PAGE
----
Demographers have been saying for some years now that companies seem unprepared for the departure of the baby boomers, considering the smaller generation to replace them. I suspect this is due to the prevalent short-term bias that pervades corporations, likely coupled with the idea that any talent deficiencies can be easily fixed via outsourcing or H1-Bs. Which of course justifies the unwillingness to train or mentor. Endless restructuring didn't help either.
Perhaps there is a ray of hope, as I have noticed some companies appear to be (slowly) recognizing that constantly churning employees hurt productivity and institutional memory. Considering the depth of the recession, the panic layoffs didn't seem to cut as deep as prior downturns. But I wonder whether the lack of hiring is the flip side of that, as essential work is still too often undone or delayed, particularly in new product development.
@KB3001. Fast forward 40 years ... I think the balance of economic power will even shift more in Asia's favor. I forsee even more production and consumption being driven by Asia. And I see things staying this way for some time (I don't see the per capita income in Asia becoming significantly greater than that of the US any time soon).
Even if Asia does develop and surpass the US (... in education, technology, innovation etc) - perhaps Africa would then be the next destination in the cycle for the outsourcing exercise. I don't think much production will come back to the US - as it has already been said. Never mind the government mantra about creating "green jobs"
Someone made a valid point in saying executive jobs could eventually be at risk as well. This is because companies could eventually deem it expensive to always keep the business side of their organisations in the US. The Asian Business schools are rising in profile by the way.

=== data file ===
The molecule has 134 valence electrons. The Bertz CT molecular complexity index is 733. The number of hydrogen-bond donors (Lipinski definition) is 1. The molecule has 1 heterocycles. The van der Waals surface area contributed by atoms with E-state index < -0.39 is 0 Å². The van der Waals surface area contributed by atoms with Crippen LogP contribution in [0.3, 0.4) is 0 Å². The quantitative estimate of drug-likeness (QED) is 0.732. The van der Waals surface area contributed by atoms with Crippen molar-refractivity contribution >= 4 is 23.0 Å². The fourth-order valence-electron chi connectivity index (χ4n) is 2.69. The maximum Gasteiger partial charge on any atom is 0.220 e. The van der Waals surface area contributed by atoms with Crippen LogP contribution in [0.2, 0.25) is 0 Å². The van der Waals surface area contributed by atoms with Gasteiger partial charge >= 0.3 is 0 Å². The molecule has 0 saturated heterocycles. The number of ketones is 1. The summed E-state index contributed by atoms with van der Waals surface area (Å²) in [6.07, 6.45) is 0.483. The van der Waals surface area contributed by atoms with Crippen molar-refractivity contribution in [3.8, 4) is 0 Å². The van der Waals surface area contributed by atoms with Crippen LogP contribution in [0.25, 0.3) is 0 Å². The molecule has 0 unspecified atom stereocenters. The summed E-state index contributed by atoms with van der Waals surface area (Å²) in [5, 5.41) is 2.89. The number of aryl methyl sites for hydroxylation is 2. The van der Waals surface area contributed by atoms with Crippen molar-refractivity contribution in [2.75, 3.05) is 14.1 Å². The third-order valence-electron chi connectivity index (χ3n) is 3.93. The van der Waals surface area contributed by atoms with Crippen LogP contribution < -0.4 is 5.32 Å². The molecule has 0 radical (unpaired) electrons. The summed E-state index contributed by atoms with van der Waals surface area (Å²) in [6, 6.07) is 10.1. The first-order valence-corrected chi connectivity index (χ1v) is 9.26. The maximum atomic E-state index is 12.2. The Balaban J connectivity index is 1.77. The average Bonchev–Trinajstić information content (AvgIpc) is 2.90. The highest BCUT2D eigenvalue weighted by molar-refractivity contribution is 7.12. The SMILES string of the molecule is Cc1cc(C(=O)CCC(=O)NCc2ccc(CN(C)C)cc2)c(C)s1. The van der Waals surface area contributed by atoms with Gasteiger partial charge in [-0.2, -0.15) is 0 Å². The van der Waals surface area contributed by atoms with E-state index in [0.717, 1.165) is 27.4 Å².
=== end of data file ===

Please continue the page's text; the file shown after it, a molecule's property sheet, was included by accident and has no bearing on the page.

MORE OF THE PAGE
If a company does not know how to utilize Chinese engineers, it would find them more expensive to use because work will not get done. Most of the Chinese engineers require mentoring for a few weeks and close supervision. After that they can be very productive and cost efficient. I think the design development process is not widely understood in China because China has entered industrialization relatively late and educational institutes teach theory but not practice. Language is also a barrier. In most companies in the West as well as in US, CEO's themselves do not understand the development process so they cannot understand why their attempts in China are not productive. I have personally worked with a Chinese enginneer who was labeled "non productive and useless" by several people. I was given the opportunity to utilize him. After about 4 to 6 weeks of handholding and indoctrination he became a star performer and few years later he managed a team of over 15 enginners. A diamond has to be processed before it is useful. The French CEO probably failed because work was thrown to the Chinese engineers without understanding where they came from and without proper initiation.
"The trend in electrical engineering employment is occurring despite the emergence of the so-called Internet of Things, which promises to put networked electronics into every imaginable consumer and industrial product."
The "Internet Of Things" is a marketing buzzword, not a reason for industry to hire 35,000 engineers.
I find these comments hillarious and totally uninformed. Manufacturing has not left the west - the Anglo-Saxon world turned its back on manufacturing.
Germany has the world's biggest net trade balance - bigger than China. It has had a positve trade balance since 1952 - seven years after the war ended. Germany does not have a service industry - most of its exports are manufactured product. Incidentally they have a desperate (real!) shortage of engineers and technicians.
Britain lost most of its manufacturing industry but is now poised to have its car industry manufacture as many units as it last did in 1972 thanks to significant government incentives - so there might just be some hope for the US and Canada - provided the politicians and big companies do the right things soon.
The other signifiant impediment that I see is that unlike Britain, the US is unlikely to let foreigners take over an entire industry. In Britain, Bentley and Rolls Royce are now German and Land Rover and Jaguar are Indian - on the other hand Chrysler is now solidly Italian so perhaps there is hope for us in North America. LOL